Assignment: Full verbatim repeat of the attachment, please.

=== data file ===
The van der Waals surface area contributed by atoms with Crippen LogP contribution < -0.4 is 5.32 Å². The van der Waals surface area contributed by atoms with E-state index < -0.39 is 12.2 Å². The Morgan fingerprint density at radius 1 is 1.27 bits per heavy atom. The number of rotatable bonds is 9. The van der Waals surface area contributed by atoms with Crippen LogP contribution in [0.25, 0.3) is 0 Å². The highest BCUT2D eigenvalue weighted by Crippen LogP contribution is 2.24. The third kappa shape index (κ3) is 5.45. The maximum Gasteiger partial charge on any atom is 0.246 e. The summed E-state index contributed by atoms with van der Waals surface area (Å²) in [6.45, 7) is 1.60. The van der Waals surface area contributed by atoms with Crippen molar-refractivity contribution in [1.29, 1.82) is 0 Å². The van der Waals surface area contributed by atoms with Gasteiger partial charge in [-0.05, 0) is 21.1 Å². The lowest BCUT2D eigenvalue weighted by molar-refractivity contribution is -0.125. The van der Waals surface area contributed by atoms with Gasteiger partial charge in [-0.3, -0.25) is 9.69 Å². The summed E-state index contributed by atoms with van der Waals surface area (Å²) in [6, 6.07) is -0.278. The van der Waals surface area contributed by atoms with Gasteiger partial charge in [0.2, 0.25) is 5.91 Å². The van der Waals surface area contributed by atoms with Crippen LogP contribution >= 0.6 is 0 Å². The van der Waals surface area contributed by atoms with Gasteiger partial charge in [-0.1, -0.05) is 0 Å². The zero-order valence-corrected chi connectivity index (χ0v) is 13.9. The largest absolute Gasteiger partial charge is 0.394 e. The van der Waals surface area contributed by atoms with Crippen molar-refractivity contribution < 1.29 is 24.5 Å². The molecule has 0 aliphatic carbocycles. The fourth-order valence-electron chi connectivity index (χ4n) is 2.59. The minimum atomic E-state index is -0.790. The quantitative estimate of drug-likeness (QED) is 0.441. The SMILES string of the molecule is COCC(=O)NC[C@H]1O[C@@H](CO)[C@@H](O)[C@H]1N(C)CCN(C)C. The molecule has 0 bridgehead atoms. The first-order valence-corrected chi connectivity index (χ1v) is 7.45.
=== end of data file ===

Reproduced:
The van der Waals surface area contributed by atoms with Crippen LogP contribution < -0.4 is 5.32 Å². The van der Waals surface area contributed by atoms with E-state index < -0.39 is 12.2 Å². The Morgan fingerprint density at radius 1 is 1.27 bits per heavy atom. The number of rotatable bonds is 9. The van der Waals surface area contributed by atoms with Crippen LogP contribution in [0.25, 0.3) is 0 Å². The highest BCUT2D eigenvalue weighted by Crippen LogP contribution is 2.24. The third kappa shape index (κ3) is 5.45. The maximum Gasteiger partial charge on any atom is 0.246 e. The summed E-state index contributed by atoms with van der Waals surface area (Å²) in [6.45, 7) is 1.60. The van der Waals surface area contributed by atoms with Crippen molar-refractivity contribution in [1.29, 1.82) is 0 Å². The van der Waals surface area contributed by atoms with Gasteiger partial charge in [-0.05, 0) is 21.1 Å². The lowest BCUT2D eigenvalue weighted by molar-refractivity contribution is -0.125. The van der Waals surface area contributed by atoms with Gasteiger partial charge in [-0.3, -0.25) is 9.69 Å². The summed E-state index contributed by atoms with van der Waals surface area (Å²) in [6, 6.07) is -0.278. The van der Waals surface area contributed by atoms with Gasteiger partial charge in [0.2, 0.25) is 5.91 Å². The van der Waals surface area contributed by atoms with Crippen LogP contribution >= 0.6 is 0 Å². The van der Waals surface area contributed by atoms with Gasteiger partial charge in [-0.1, -0.05) is 0 Å². The zero-order valence-corrected chi connectivity index (χ0v) is 13.9. The largest absolute Gasteiger partial charge is 0.394 e. The van der Waals surface area contributed by atoms with Crippen molar-refractivity contribution < 1.29 is 24.5 Å². The molecule has 0 aliphatic carbocycles. The fourth-order valence-electron chi connectivity index (χ4n) is 2.59. The minimum atomic E-state index is -0.790. The quantitative estimate of drug-likeness (QED) is 0.441. The SMILES string of the molecule is COCC(=O)NC[C@H]1O[C@@H](CO)[C@@H](O)[C@H]1N(C)CCN(C)C. The molecule has 0 bridgehead atoms. The first-order valence-corrected chi connectivity index (χ1v) is 7.45.